Living in the United Kingdom has been eye opening I would say. I have seen, eaten, and tried so many new things. From visiting Hampton Court, to exploring the Victoria-Albert Museum, attending so many productions (experimental, theatre, dance, and music), and even shopping. My taste buds have travelled the world themselves after trying a traditional ethiopian dish, a buddha bowl from a tea shop called Redemption, Indian takeaways from Portobello Market in Notting Hill, a traditional Japanese bowl (turns out I am a fan of horseradish), and my personal favorite Chinese pork buns.
The people of London are kind, but very reclusive. I can only speak from my experiences. But I have always felt accepted and welcomed here. Many people ask me where I am from immediately after hearing my American accent and are shocked or even filled with deep sympathy when they here I am from Alabama. As a native of Alabama, I tell them it’s not THAT bad….. As a Mexican-American, Chicano, born in Florida raised in the south, first Tennessee than Alabama I can never meet a stranger because I tend to make friends quickly. As I finish my fourth month living in London I can notice a great change in my view of the world and people different than I. Being a queer person of color has helped with that a lot as well. I have tried to keep the golden rule of respecting others and treating them the same way I would want to be treated. I believe we need more equality and mutual respect in this world. Places I have loved since living in London are Shoreditch, SoHo, Camden, and Notting Hill. Shoreditch is an edgy, trend-setter hotspot for anyone who loves fashion, meeting new people, and the appreciation of culture. Overpriced vintage shops fill the streets of Shoreditch (as an avid thrifter, overpriced was underlined for it’s indecency). SoHo is a dodgy (because of the pickpocketers) tourist filled utopia with tons of shops, theaters, and restaurants.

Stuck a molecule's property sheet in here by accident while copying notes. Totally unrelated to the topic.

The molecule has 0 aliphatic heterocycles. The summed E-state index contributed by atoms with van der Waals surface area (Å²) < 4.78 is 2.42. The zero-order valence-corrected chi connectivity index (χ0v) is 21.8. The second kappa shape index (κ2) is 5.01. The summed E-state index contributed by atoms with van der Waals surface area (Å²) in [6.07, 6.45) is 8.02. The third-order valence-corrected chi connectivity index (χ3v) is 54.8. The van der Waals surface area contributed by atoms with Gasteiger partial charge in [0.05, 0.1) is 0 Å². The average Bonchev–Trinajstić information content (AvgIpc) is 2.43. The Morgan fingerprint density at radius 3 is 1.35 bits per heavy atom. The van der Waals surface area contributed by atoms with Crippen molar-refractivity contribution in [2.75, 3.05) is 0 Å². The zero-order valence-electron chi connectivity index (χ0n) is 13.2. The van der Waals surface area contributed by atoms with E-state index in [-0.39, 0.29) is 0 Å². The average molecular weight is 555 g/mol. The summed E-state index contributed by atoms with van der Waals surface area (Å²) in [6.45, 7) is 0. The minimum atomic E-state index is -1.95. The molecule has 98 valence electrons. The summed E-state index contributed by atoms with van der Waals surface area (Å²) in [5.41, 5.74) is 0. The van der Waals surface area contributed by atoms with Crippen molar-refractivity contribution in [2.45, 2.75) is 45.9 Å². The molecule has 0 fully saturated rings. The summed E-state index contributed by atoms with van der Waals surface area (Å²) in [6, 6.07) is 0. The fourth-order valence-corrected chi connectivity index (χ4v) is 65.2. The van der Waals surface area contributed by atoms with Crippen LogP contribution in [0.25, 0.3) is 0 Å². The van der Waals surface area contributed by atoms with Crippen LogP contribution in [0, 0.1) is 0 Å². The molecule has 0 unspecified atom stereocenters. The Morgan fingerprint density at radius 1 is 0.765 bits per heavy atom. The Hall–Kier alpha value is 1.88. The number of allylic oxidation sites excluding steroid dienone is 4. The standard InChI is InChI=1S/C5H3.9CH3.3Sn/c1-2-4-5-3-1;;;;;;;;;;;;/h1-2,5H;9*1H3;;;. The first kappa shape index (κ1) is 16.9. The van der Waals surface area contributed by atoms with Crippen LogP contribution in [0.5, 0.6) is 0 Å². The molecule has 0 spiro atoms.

I can’t express how much I have enjoyed studying in London. The amount of exposure to the arts I have encountered has been astonishing. An amazing opportunity I was able to do was participate in a Gaga Spring Intensive and learn from the founder of the language, Ohad Naharin. This has been one of my highlights of being abroad. When I return to America, I know I will never forget this experience. Luckily, I will have a community of friends and family to welcome me with open arms and ears to listen to my stories.